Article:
Now there is a fabulously important connection that must be observed in this text, this account of the Lord’s washing his disciples’ feet and then the lesson he drew from it. In the opening section and in the explanation the Lord gives in vv. 8-10 it is clear that the footwashing is an anticipation of the Lord’s self-giving for us and our salvation. The disciples still did not understand what the Lord had come to do or why he had to do it. Peter makes that clear in his response to the Lord. He still did not get it. He still did not understand that the Messiah had to come as a servant and to be among them as a servant and had to suffer and die for them. The triumphal entry, the miracles, the authoritative teaching, it all still seemed to confirm the disciples in their glorious expectations of Jesus’ triumph and reign as a new King. They were not expecting the cross for the very same reason they didn’t expect him to get up and wash their feet. Kings didn’t do such things. Kings who had come from heaven itself really didn’t do such things!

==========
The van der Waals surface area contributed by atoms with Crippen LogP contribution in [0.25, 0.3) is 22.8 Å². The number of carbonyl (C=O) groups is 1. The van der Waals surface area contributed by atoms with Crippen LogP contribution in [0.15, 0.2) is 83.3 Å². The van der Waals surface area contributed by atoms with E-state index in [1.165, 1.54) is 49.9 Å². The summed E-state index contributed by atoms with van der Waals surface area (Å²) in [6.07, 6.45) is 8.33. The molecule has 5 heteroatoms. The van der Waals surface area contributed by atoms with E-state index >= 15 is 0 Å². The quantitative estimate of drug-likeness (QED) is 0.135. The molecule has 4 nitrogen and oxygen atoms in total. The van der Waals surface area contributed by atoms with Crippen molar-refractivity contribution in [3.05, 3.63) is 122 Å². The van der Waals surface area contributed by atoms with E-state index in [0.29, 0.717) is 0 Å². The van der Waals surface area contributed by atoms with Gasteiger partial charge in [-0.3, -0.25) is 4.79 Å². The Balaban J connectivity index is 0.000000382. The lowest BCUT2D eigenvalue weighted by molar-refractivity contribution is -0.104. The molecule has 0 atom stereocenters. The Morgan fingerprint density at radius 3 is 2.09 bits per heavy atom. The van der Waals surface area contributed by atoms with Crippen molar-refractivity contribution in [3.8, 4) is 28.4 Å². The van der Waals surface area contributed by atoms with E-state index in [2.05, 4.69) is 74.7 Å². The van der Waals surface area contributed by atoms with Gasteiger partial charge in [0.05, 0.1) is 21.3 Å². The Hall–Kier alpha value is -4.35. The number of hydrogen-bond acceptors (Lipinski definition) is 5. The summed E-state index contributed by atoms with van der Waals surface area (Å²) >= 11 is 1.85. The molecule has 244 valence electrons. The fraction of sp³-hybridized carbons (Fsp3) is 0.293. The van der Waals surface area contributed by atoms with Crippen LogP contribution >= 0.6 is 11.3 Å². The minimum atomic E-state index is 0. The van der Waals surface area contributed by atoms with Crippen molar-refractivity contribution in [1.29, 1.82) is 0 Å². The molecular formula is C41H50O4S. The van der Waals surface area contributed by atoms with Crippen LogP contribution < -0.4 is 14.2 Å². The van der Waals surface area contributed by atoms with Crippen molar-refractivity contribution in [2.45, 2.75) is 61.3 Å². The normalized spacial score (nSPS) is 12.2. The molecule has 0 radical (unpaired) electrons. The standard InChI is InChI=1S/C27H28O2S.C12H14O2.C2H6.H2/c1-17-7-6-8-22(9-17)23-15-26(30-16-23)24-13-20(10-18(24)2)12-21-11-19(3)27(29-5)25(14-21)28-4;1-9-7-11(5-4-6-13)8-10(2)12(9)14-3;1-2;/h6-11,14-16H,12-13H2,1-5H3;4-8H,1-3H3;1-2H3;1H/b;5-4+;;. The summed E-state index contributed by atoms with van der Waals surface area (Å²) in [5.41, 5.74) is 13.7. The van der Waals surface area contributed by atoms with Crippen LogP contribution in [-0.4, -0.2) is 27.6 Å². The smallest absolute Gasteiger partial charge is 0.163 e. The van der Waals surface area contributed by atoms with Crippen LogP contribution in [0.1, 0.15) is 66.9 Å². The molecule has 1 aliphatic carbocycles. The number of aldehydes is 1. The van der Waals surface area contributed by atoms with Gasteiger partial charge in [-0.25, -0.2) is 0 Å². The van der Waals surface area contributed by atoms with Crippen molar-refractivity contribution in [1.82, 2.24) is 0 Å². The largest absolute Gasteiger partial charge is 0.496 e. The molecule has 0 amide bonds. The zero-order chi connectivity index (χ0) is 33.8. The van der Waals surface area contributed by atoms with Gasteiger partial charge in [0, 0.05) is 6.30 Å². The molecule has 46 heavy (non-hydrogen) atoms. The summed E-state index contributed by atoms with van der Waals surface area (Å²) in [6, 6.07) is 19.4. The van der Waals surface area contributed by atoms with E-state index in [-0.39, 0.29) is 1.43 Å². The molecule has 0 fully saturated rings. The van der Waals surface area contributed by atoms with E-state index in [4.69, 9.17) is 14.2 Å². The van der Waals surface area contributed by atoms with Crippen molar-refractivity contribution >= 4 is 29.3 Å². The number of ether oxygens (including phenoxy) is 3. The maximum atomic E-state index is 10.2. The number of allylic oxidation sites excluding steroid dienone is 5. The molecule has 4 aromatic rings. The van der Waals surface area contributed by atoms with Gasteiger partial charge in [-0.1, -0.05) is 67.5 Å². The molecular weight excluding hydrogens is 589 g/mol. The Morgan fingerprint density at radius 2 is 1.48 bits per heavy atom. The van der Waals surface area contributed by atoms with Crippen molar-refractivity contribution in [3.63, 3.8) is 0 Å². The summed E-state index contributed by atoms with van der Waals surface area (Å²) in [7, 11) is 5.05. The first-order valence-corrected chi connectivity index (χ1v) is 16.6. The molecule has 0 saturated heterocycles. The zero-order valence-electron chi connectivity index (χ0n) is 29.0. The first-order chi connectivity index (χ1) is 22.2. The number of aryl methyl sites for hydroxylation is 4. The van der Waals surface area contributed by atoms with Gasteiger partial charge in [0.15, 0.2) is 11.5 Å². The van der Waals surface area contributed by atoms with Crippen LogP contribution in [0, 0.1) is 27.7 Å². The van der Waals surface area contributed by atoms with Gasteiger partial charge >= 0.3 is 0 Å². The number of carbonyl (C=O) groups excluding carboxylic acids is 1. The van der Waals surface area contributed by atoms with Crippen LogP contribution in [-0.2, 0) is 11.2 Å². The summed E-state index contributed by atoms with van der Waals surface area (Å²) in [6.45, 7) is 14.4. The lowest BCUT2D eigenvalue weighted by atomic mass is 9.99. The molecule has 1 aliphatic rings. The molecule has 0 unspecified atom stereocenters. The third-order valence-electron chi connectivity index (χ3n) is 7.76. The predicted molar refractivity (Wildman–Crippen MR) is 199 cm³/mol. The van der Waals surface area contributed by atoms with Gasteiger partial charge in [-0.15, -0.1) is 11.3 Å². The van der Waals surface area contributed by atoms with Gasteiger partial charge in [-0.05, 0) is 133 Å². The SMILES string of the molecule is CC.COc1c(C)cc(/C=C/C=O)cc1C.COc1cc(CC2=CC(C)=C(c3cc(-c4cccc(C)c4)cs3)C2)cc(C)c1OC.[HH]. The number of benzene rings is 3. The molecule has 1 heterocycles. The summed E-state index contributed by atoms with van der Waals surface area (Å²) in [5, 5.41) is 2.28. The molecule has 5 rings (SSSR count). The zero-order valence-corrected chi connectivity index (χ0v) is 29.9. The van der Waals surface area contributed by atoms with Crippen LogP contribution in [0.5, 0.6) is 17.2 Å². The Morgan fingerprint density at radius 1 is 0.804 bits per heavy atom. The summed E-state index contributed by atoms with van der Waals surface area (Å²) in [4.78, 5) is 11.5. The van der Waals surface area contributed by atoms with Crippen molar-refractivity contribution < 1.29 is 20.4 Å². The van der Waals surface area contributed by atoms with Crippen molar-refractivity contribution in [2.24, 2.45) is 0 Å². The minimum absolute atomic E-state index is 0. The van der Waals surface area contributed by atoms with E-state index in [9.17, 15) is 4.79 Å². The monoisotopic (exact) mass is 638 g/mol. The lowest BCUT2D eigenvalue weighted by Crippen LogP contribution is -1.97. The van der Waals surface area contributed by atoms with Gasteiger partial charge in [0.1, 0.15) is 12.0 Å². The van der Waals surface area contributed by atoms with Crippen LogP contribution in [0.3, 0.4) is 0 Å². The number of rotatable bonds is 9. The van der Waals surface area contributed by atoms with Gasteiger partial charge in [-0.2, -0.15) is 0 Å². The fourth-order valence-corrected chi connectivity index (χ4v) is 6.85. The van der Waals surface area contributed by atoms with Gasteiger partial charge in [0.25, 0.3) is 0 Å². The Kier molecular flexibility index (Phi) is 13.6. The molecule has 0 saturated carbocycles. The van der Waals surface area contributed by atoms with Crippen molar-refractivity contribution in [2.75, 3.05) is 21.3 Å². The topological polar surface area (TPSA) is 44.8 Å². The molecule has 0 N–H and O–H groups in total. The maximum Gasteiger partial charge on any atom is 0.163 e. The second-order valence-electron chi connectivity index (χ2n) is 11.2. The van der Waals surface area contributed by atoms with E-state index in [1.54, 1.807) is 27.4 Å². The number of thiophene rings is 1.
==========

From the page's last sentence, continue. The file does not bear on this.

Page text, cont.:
But, then, there is a shift of focus in v. 12. Now the Lord turns what he has done into ethical training, into an example that he wants them to emulate. This is, of course, a common shift in the Bible and in the Gospels – between what Christ has done for us and what we are to do in emulation of him. In Mark 8:31ff., for example, we hear first of Christ going to the cross and then, immediately, of the necessity that we take up our cross and follow him. Just a short ways back, in John 12:24-25, we read first of Christ’s death and then of our dying. Christ has, as Peter put it, left us an example that we should follow in his steps. And he has left us no greater example than simply his own self-giving, self-sacrifice for the sake of others. As he has loved us, so we are to love one another, John says in his first letter, and when he wrote those words, I expect he thought back to that night in the Upper Room and recollected that extraordinary scene when the King of Kings washed his disciples’ feet, including Judas’ feet. And then Paul says it right out in another place, we are to have the same attitude Jesus did, who gave up everything and took the form of a servant and considered everyone else’s interests before his own.